I recently watched a U.S. Open semifinal tennis match between Venus Williams and Kim Clijsters. The two superb athletes played at the top of their games; their shots hit every corner of the court, and their skills were simply amazing. But it was mental focus that distinguished the players and led to Clijsters’ win. Williams lost her serve in a key tie-breaking second set; the wind didn’t help, but it is hard to explain how such a strong server suddenly lost five points while at serve.
How often do we really focus on identifying the most important questions rather than on making this week’s experiments work? No matter how much I may complain, it is while I am writing a grant that I am the most creative and spend the most time thinking hard about my science. On regular days, one tends to focus on the day’s experiment rather than a longer term vision. It is important to get back to the big picture, as well. The very top scientists are successful because they identify the most important problems in science and use the most powerful approaches to address them. In times of limited research dollars, it is more important than ever to identify the most important areas for future work.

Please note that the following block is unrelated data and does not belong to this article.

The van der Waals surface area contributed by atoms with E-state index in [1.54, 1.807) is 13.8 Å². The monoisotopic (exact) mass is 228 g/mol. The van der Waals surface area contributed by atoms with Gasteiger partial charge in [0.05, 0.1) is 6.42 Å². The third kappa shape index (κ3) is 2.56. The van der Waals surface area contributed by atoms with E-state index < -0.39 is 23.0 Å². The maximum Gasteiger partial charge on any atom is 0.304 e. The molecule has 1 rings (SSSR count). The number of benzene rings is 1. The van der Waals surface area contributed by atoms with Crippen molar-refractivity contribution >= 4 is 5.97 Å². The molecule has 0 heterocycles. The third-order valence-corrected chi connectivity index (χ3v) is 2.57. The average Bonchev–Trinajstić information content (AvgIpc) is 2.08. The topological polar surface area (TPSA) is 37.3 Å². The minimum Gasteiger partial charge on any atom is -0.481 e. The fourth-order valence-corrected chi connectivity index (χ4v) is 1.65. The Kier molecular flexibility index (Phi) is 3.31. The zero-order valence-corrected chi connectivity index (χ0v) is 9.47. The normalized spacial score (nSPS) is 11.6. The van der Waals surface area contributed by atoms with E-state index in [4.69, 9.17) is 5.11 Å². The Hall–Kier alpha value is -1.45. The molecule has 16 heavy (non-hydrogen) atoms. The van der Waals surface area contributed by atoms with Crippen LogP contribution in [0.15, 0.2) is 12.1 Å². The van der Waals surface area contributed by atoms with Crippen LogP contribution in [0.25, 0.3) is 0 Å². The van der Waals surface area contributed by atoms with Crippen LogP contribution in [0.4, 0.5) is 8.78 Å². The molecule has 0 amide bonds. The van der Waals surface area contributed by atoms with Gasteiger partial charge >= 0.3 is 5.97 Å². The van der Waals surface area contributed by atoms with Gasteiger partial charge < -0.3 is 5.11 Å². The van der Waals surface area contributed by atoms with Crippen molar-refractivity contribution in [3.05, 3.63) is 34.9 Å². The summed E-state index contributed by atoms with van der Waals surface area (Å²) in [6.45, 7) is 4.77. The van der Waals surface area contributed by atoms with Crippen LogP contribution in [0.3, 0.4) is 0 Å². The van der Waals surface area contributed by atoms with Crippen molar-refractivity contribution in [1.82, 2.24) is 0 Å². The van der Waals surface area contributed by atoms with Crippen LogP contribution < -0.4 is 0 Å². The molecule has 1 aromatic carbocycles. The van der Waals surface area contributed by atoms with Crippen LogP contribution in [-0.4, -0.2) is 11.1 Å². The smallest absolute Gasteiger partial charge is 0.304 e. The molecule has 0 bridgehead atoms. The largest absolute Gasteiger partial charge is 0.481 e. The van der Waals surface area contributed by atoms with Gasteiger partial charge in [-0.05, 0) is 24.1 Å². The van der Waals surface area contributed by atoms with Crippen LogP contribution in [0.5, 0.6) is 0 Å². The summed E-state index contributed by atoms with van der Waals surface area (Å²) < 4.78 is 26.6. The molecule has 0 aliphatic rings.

Hopefully, we play the game of biochemistry because we share the same passion for science as tennis players do for their game. We usually aren’t paid the million-dollar purses won by professional tennis players. But the satisfaction of important discoveries during a career of research far surpasses the pleasure that any cash award can bring us (okay, cash awards aren’t all bad). We all can benefit from any activity that will improve our games, whether we are biochemists or world-class tennis champions.
ASBMB President Suzanne Pfeffer (email@example.com) is a biochemistry professor at the Stanford University School of Medicine.